Iran International is a Persian-language independent news broadcaster with a large base in London. Despite an Iranian state sanction back in October, the station continued to expose the violence of the authorities and became one of the primary sources of information about the protests.

Their journalists in the UK have been paying the price. With an imminent threat picked up by the Metropolitan Police, Iran International was forced to abandon their offices in Chiswick in February. Undeterred, the station was out reporting on Saturday’s rally.

The IRGC’s actions have hardly gone unnoticed. On April 24, in concert with the US and EU, Foreign Secretary James Cleverly announced sanctions were being put in place against “the IRGC in its entirety.” This, according to Mr Beheshti, is not enough. He said: “They manipulate us, they laugh at us. They laugh at you when you put sanctions.”

According to the latest estimates by the International Institute for Strategic Studies (IISS), the IRGC counts at least 190,000 troops under its command. Although separate from the Iranian government, Mr Beheshti knows the IRGC have a hand in “everything”. He said: “They are involved in the economy, politics, the day-to-day life of people in Iran, in the region, and now here.”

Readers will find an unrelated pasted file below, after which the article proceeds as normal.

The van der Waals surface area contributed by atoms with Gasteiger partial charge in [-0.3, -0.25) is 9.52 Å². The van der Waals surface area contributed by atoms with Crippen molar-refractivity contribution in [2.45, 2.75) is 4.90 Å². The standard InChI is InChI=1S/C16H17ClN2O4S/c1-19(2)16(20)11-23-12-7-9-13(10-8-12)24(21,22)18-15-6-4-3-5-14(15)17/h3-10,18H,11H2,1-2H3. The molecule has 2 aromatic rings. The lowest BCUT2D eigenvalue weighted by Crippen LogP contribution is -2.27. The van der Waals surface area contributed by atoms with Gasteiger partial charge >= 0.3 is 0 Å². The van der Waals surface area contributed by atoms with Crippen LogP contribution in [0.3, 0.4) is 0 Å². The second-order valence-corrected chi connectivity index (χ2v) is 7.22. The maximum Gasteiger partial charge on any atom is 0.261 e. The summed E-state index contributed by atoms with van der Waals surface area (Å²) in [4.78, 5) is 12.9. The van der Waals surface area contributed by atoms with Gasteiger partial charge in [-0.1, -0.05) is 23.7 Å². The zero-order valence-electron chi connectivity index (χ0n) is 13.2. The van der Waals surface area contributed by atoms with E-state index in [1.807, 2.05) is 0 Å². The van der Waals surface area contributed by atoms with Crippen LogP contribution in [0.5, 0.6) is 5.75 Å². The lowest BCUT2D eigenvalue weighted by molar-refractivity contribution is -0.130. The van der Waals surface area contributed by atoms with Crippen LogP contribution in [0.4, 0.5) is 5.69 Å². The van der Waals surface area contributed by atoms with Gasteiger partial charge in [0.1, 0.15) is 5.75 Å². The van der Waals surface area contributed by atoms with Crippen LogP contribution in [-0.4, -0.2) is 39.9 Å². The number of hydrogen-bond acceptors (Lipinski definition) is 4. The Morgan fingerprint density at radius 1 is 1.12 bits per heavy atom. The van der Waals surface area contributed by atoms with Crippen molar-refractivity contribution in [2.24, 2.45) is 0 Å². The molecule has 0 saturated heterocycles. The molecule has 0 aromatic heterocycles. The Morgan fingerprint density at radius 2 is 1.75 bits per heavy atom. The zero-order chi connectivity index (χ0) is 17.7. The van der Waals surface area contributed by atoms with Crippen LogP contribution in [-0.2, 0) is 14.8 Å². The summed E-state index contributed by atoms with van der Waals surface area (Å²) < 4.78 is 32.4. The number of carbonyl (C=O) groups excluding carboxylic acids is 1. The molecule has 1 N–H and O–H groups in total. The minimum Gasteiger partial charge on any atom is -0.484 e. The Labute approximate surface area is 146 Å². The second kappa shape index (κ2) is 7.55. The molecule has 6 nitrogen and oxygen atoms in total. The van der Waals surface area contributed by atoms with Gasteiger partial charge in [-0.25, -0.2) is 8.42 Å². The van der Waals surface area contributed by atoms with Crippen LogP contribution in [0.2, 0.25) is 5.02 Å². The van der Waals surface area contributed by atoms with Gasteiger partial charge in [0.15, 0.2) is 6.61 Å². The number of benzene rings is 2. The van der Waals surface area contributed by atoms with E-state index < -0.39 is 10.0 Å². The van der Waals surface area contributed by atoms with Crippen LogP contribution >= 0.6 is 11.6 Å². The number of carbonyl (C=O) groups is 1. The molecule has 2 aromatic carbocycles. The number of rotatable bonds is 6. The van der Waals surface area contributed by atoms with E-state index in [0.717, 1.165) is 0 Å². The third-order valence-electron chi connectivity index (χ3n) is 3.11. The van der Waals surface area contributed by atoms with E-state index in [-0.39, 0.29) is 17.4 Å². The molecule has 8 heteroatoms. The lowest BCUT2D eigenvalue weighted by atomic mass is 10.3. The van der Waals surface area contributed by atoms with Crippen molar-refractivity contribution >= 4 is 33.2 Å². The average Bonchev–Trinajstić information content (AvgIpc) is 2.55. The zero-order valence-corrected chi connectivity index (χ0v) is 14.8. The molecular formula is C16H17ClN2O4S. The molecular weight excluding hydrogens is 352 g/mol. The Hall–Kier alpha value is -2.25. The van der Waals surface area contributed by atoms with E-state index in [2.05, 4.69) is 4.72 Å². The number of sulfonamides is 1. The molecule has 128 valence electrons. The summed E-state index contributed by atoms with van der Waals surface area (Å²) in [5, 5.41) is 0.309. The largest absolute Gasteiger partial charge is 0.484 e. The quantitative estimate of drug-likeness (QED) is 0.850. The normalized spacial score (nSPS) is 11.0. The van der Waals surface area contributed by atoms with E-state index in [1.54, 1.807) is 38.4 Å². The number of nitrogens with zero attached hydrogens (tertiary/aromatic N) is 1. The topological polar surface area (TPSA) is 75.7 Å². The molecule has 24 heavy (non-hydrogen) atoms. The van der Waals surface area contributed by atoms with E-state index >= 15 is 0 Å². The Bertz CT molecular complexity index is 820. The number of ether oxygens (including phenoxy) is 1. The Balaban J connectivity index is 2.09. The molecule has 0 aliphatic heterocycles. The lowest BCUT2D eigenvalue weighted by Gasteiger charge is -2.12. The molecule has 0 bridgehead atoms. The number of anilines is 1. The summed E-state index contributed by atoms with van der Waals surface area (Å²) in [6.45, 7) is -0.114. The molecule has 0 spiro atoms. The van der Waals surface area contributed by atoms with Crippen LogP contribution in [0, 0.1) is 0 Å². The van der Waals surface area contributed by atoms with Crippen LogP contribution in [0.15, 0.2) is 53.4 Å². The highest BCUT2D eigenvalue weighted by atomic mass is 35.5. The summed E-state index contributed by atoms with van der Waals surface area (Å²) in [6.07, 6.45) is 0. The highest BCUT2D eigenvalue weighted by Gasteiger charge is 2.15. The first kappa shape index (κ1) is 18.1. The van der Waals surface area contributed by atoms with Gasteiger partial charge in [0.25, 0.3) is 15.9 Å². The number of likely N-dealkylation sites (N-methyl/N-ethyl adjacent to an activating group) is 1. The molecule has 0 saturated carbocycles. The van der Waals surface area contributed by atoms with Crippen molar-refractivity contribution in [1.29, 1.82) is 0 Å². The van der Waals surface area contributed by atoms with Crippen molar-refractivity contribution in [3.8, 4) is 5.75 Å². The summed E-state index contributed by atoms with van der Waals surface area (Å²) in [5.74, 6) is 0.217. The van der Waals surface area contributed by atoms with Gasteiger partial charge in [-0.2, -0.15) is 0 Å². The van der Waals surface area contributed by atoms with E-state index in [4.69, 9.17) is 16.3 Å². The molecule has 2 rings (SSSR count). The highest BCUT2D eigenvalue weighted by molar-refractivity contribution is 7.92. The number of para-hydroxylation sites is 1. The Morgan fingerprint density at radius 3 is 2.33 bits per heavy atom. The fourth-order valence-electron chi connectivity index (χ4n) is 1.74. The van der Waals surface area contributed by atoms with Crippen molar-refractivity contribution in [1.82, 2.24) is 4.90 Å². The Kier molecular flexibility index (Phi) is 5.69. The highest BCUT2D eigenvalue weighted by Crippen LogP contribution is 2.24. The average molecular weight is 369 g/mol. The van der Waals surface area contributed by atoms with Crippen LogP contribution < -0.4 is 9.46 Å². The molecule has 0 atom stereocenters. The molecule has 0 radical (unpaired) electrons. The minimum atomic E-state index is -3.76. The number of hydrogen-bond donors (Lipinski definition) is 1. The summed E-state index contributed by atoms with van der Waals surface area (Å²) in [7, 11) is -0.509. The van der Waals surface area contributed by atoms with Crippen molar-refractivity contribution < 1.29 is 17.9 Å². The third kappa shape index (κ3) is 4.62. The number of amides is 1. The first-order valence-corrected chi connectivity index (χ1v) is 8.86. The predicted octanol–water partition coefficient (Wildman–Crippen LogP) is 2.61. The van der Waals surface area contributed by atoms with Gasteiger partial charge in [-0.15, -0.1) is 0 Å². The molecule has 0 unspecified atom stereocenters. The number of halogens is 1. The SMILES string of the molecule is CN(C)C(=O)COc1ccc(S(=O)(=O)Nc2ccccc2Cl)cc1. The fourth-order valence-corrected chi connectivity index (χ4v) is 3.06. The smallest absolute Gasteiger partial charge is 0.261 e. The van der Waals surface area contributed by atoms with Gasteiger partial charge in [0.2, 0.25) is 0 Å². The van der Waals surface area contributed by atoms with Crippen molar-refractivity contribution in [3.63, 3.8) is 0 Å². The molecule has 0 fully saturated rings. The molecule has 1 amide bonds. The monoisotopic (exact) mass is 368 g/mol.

Some of their funding comes from Mr Khamenei’s regime but a large part flows from international drug dealing and human trafficking, he claimed. “That’s why we need to put them on the terrorist list, so that we can put proper limitations on their financial sector outside Iran. They have so many different companies which are active outside the country. If we proscribe them those companies become disabled.”

The Government is yet to provide a response, but last month, Jonathan Hall, the independent reviewer of terrorism legislation, penned a note providing some clue. He warned that “proscribing a State entity under the Terrorism Act 2000 would depart from consistent and decades-long UK policy, and calls into question the definition of terrorism which, to date, has proven practical and effective”.

Mr Beheshti is not convinced by this. He said: “I am willing to pay the price, whatever it is, even my life, to defend our freedom, defend our democracy, preserve and defend our British values here, our safety and security.” His wife, Mattie Heaven, is a Coventry councillor. She described her husband’s decisioin to suspend his hunger strike as “the most relief that I have felt in a long time.”